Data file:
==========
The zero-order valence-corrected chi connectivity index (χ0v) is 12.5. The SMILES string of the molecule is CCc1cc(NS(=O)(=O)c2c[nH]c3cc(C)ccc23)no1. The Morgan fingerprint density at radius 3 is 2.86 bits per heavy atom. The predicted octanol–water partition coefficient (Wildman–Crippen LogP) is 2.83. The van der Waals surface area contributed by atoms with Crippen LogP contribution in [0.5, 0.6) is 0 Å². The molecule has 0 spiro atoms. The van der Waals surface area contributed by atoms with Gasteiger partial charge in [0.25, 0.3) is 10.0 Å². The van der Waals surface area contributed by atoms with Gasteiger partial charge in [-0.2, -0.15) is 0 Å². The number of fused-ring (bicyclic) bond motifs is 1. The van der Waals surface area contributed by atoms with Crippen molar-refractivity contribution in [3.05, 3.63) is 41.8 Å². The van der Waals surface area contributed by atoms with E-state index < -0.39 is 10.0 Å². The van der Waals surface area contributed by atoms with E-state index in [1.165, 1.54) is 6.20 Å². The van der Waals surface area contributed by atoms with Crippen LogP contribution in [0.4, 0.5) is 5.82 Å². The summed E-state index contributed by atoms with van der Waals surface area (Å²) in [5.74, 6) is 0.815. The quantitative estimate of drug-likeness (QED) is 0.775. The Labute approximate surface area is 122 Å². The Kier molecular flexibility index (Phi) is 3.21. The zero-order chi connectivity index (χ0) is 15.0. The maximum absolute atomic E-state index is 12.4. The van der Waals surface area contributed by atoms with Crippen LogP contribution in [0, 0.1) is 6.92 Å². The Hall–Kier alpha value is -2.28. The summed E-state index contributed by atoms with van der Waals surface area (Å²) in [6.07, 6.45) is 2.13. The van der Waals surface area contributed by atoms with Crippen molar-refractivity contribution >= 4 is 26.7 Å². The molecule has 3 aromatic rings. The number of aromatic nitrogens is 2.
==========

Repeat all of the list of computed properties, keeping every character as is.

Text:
The zero-order valence-corrected chi connectivity index (χ0v) is 12.5. The SMILES string of the molecule is CCc1cc(NS(=O)(=O)c2c[nH]c3cc(C)ccc23)no1. The Morgan fingerprint density at radius 3 is 2.86 bits per heavy atom. The predicted octanol–water partition coefficient (Wildman–Crippen LogP) is 2.83. The van der Waals surface area contributed by atoms with Crippen LogP contribution in [0.5, 0.6) is 0 Å². The molecule has 0 spiro atoms. The van der Waals surface area contributed by atoms with Gasteiger partial charge in [0.25, 0.3) is 10.0 Å². The van der Waals surface area contributed by atoms with Gasteiger partial charge in [-0.2, -0.15) is 0 Å². The number of fused-ring (bicyclic) bond motifs is 1. The van der Waals surface area contributed by atoms with Crippen molar-refractivity contribution in [3.05, 3.63) is 41.8 Å². The van der Waals surface area contributed by atoms with E-state index < -0.39 is 10.0 Å². The van der Waals surface area contributed by atoms with E-state index in [1.165, 1.54) is 6.20 Å². The van der Waals surface area contributed by atoms with Crippen LogP contribution in [0.4, 0.5) is 5.82 Å². The summed E-state index contributed by atoms with van der Waals surface area (Å²) in [5.74, 6) is 0.815. The quantitative estimate of drug-likeness (QED) is 0.775. The Labute approximate surface area is 122 Å². The Kier molecular flexibility index (Phi) is 3.21. The zero-order chi connectivity index (χ0) is 15.0. The maximum absolute atomic E-state index is 12.4. The van der Waals surface area contributed by atoms with Crippen LogP contribution in [0, 0.1) is 6.92 Å². The Hall–Kier alpha value is -2.28. The summed E-state index contributed by atoms with van der Waals surface area (Å²) in [6.07, 6.45) is 2.13. The van der Waals surface area contributed by atoms with Crippen molar-refractivity contribution >= 4 is 26.7 Å². The molecule has 3 aromatic rings. The number of aromatic nitrogens is 2.